How Hyatt is fostering sustainability from the ground up
How Hyatt is fostering sustainability from the ground up
When Hyatt Thrive, Hyatt Hotels Corporation’s global corporate responsibility platform, launched in June 2011, some thought the initiative was little more than a marketing gimmick.
Thrive aimed to “make communities places where Hyatt associates are proud to work, where guests want to visit, where neighbors want to live and where hotel owners want to invest.” But how would this lofty goal translate into concrete actions at a corporation that has more than 90,000 employees at 550-plus properties in 47 countries? Would the corporate mindset truly change?
Corporate responsibility and sustainability consulting firm BrownFlynn sat down with Gebhard Rainer, Hyatt Hotels Corporation’s executive vice president, chief financial officer and chairman of Hyatt’s Global Corporate Responsibility Council, to find the answer.
Changing times call for a new perspective
Hyatt started collecting data on water and energy consumption as early as 1994. In 2006 the company formally launched Hyatt EcoTrack, its global database to track utility data across all of its hotels around the world. However, it wasn’t until mid-2009 that Hyatt also started tracking its greenhouse gas emissions to better understand its environmental footprint. At the same time, Hyatt began to quietly implement numerous long-term sustainability initiatives, including setting reduction goals for 2015 and levering its highly engaged base of employees around the world to identify sustainability solutions that would be locally appropriate.
“There is rarely a one-size-fits-all approach [to CSR] as there are too many diverse environments,” Rainer said. “The issues at some properties are more challenging than at others.” Building on this philosophy, Hyatt launched in 2011 its global corporate responsibility platform, Hyatt Thrive, to formalize the company’s commitment to environmental stewardship and to the many communities around the world that are home to Hyatt hotels.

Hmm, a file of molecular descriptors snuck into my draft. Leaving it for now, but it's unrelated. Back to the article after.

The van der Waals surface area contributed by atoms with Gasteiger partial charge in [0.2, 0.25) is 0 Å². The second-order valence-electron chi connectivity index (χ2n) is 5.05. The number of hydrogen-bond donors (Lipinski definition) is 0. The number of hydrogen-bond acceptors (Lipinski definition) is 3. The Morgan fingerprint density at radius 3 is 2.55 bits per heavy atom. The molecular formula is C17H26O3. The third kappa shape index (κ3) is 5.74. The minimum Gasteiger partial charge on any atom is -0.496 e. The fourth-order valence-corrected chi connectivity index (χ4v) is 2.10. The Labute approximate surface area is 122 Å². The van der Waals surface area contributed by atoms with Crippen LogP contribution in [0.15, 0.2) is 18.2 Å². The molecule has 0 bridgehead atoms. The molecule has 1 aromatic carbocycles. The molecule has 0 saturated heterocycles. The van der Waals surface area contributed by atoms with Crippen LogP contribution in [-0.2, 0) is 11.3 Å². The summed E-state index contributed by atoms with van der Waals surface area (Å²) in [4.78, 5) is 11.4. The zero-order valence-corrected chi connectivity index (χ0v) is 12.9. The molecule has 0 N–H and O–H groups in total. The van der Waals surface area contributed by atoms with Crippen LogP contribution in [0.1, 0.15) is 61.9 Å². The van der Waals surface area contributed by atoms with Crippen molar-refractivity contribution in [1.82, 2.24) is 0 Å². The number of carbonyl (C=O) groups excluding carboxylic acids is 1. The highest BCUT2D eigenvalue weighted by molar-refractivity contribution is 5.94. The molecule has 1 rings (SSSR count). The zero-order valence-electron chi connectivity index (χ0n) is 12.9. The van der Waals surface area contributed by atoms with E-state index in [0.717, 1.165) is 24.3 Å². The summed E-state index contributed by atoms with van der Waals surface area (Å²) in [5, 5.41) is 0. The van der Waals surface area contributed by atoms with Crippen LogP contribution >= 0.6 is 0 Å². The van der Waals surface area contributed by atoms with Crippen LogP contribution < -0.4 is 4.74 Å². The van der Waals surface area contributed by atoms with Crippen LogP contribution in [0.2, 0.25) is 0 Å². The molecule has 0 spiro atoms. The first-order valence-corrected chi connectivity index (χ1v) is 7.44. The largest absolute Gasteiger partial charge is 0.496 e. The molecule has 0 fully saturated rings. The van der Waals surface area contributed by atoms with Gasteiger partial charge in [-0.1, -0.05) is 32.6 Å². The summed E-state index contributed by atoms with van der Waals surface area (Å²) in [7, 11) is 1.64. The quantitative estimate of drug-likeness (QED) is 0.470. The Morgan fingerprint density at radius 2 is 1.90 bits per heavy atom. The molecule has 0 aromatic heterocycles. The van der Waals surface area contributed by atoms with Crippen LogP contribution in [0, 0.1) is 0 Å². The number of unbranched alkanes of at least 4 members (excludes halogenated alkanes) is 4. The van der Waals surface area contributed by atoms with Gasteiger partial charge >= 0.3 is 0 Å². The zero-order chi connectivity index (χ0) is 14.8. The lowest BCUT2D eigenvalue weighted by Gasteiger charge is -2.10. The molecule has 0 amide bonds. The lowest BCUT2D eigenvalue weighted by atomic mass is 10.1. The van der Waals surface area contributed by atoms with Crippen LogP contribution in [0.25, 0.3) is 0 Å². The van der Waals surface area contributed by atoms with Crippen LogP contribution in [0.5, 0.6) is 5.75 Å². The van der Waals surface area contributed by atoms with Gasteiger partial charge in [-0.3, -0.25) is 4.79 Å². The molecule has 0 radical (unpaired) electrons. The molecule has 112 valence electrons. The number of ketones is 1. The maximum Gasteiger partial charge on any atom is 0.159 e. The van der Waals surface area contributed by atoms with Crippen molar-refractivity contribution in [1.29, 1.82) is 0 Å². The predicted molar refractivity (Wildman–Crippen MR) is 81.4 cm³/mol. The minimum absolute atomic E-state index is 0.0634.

Flexibility and local leadership
The Hyatt Thrive platform is multi-dimensional. It was built upon Hyatt’s four pillars of corporate responsibility: environmental sustainability; economic development and investment; education and personal advancement; and health and wellness.
Its key feature is that it enables local leaders (hotel managers and associates) to innovate by charging them with focusing on the issues most critical in the areas where they live. For example, water scarcity issues might have a higher priority in Dubai, UAE, than Santiago, Chile. “It was really important for us to develop a platform that was focused, but had flexibility incorporated,” Rainer said.
This shift in engagement has allowed property managers to focus their CSR efforts on issues and problems close to home, thus inspiring more employees to lend a hand. The results? Volunteerism increased 69 percent from 59,000 hours in 2012 to more than 100,000 hours in 2013. Rainer attributes this increase to local leaders’ passion and Hyatt’s commitment to creating a happy, inclusive workforce that fosters creative thinking and innovation.
Regarding local CSR efforts, Rainer explained, “There is no shame in failure or in trying to create new things.” Perhaps this attitude is one of the reasons Hyatt was named as a Top 50 place to work in 2014.